Management of Personnel Resources - Motivating, developing, and directing people as they work, identifying the best people for the job.
  Systems Analysis - Determining how a system should work and how changes in conditions, operations, and the environment will affect outcomes.
  Systems Evaluation - Identifying measures or indicators of system performance and the actions needed to improve or correct performance, relative to the goals of the system.
  Negotiation - Bringing others together and trying to reconcile differences.
  Operation Monitoring - Watching gauges, dials, or other indicators to make sure a machine is working properly.
  Quality Control Analysis - Conducting tests and inspections of products, services, or processes to evaluate quality or performance.
  Mathematics - Using mathematics to solve problems.
  Science - Using scientific rules and methods to solve problems.

What knowledge is needed to be an Orthopedic Nurse Practitioner?

Importance Knowledge
  Medicine and Dentistry - Knowledge of the information and techniques needed to diagnose and treat human injuries, diseases, and deformities. This includes symptoms, treatment alternatives, drug properties and interactions, and preventive health-care measures.
  Customer and Personal Service - Knowledge of principles and processes for providing customer and personal services. This includes customer needs assessment, meeting quality standards for services, and evaluation of customer satisfaction.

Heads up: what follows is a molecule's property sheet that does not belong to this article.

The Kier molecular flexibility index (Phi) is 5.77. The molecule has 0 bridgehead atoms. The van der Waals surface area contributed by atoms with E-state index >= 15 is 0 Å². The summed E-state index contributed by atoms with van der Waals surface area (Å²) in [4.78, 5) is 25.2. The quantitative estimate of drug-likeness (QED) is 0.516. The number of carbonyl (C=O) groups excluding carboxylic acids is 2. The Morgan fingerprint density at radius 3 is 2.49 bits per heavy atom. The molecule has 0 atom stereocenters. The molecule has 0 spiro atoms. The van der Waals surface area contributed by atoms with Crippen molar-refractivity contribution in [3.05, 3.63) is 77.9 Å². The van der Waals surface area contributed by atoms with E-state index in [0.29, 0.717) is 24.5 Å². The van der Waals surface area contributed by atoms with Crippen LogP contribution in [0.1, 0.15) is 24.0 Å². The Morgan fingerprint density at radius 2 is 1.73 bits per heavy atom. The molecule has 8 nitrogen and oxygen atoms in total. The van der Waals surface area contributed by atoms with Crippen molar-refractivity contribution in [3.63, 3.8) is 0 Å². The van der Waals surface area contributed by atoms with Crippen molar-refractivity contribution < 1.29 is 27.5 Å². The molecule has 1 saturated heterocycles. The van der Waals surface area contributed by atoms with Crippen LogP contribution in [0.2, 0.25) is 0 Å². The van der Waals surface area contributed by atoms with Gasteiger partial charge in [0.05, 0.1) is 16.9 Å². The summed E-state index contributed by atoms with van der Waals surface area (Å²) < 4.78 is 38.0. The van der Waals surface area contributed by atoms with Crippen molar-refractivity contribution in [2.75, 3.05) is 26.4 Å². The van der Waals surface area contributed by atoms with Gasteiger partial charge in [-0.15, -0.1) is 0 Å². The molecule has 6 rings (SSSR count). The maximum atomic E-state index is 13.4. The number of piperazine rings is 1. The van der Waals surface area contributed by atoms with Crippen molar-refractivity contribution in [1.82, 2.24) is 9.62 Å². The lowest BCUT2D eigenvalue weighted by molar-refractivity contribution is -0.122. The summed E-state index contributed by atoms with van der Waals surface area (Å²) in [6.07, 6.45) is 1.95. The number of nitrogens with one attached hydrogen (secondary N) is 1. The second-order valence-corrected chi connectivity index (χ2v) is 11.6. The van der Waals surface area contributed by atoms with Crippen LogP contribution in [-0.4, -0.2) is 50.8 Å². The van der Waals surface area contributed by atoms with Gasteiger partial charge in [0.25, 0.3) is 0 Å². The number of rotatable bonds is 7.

Psychology - Knowledge of human behavior and performance; individual differences in ability, personality, and interests; learning and motivation; psychological research methods; and the assessment and treatment of behavioral and affective disorders.
  English Language - Knowledge of the structure and content of the English language including the meaning and spelling of words, rules of composition, and grammar.
  Therapy and Counseling - Knowledge of principles, methods, and procedures for diagnosis, treatment, and rehabilitation of physical and mental dysfunctions, and for career counseling and guidance.
  Education and Training - Knowledge of principles and methods for curriculum and training design, teaching and instruction for individuals and groups, and the measurement of training effects.
  Mathematics - Knowledge of arithmetic, algebra, geometry, calculus, statistics, and their applications.
  Biology - Knowledge of plant and animal organisms, their tissues, cells, functions, interdependencies, and interactions with each other and the environment.